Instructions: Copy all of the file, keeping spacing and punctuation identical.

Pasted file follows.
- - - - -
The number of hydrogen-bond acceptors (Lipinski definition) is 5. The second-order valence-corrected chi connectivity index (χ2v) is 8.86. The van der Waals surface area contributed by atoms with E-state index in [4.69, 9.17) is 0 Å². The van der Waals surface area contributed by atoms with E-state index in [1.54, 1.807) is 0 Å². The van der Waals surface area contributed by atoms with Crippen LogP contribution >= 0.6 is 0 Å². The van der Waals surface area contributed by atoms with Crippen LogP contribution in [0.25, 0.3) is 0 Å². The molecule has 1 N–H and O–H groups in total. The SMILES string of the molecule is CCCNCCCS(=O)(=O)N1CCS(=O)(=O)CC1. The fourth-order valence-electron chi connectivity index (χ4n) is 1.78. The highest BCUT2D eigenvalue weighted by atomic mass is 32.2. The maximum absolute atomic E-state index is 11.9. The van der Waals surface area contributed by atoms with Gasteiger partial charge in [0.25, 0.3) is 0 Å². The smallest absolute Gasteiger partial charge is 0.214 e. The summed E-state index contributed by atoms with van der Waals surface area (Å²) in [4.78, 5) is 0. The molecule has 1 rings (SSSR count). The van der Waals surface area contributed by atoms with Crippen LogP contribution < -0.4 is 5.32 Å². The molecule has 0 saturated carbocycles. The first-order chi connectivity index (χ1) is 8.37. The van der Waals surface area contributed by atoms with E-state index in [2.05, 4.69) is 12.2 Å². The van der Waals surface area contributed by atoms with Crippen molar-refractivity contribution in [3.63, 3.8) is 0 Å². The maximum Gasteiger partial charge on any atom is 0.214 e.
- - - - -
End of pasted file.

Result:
The number of hydrogen-bond acceptors (Lipinski definition) is 5. The second-order valence-corrected chi connectivity index (χ2v) is 8.86. The van der Waals surface area contributed by atoms with E-state index in [4.69, 9.17) is 0 Å². The van der Waals surface area contributed by atoms with E-state index in [1.54, 1.807) is 0 Å². The van der Waals surface area contributed by atoms with Crippen LogP contribution >= 0.6 is 0 Å². The van der Waals surface area contributed by atoms with Crippen LogP contribution in [0.25, 0.3) is 0 Å². The molecule has 1 N–H and O–H groups in total. The SMILES string of the molecule is CCCNCCCS(=O)(=O)N1CCS(=O)(=O)CC1. The fourth-order valence-electron chi connectivity index (χ4n) is 1.78. The highest BCUT2D eigenvalue weighted by atomic mass is 32.2. The maximum absolute atomic E-state index is 11.9. The van der Waals surface area contributed by atoms with Gasteiger partial charge in [0.25, 0.3) is 0 Å². The smallest absolute Gasteiger partial charge is 0.214 e. The summed E-state index contributed by atoms with van der Waals surface area (Å²) in [4.78, 5) is 0. The molecule has 1 rings (SSSR count). The van der Waals surface area contributed by atoms with Crippen LogP contribution < -0.4 is 5.32 Å². The molecule has 0 saturated carbocycles. The first-order chi connectivity index (χ1) is 8.37. The van der Waals surface area contributed by atoms with E-state index in [2.05, 4.69) is 12.2 Å². The van der Waals surface area contributed by atoms with Crippen molar-refractivity contribution in [3.63, 3.8) is 0 Å². The maximum Gasteiger partial charge on any atom is 0.214 e.